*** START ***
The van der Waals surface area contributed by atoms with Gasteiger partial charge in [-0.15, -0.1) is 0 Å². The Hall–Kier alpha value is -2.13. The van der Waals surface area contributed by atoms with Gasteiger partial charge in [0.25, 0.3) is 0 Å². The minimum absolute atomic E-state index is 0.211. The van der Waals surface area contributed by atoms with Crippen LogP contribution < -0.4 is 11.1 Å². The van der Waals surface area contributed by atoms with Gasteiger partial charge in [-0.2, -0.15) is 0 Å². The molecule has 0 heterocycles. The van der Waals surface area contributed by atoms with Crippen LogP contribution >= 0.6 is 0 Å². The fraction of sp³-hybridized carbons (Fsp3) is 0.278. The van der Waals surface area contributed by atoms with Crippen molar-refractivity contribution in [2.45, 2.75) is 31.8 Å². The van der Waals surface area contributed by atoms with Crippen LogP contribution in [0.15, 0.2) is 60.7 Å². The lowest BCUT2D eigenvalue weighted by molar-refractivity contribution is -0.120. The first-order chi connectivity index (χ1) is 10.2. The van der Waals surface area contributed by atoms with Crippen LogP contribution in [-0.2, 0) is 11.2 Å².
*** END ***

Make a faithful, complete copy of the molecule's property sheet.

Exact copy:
The van der Waals surface area contributed by atoms with Gasteiger partial charge in [-0.15, -0.1) is 0 Å². The Hall–Kier alpha value is -2.13. The van der Waals surface area contributed by atoms with Gasteiger partial charge in [0.25, 0.3) is 0 Å². The minimum absolute atomic E-state index is 0.211. The van der Waals surface area contributed by atoms with Crippen LogP contribution < -0.4 is 11.1 Å². The van der Waals surface area contributed by atoms with Gasteiger partial charge in [-0.2, -0.15) is 0 Å². The molecule has 0 heterocycles. The van der Waals surface area contributed by atoms with Crippen LogP contribution >= 0.6 is 0 Å². The fraction of sp³-hybridized carbons (Fsp3) is 0.278. The van der Waals surface area contributed by atoms with Crippen molar-refractivity contribution in [2.45, 2.75) is 31.8 Å². The van der Waals surface area contributed by atoms with Crippen LogP contribution in [0.15, 0.2) is 60.7 Å². The lowest BCUT2D eigenvalue weighted by molar-refractivity contribution is -0.120. The first-order chi connectivity index (χ1) is 10.2. The van der Waals surface area contributed by atoms with Crippen LogP contribution in [-0.2, 0) is 11.2 Å².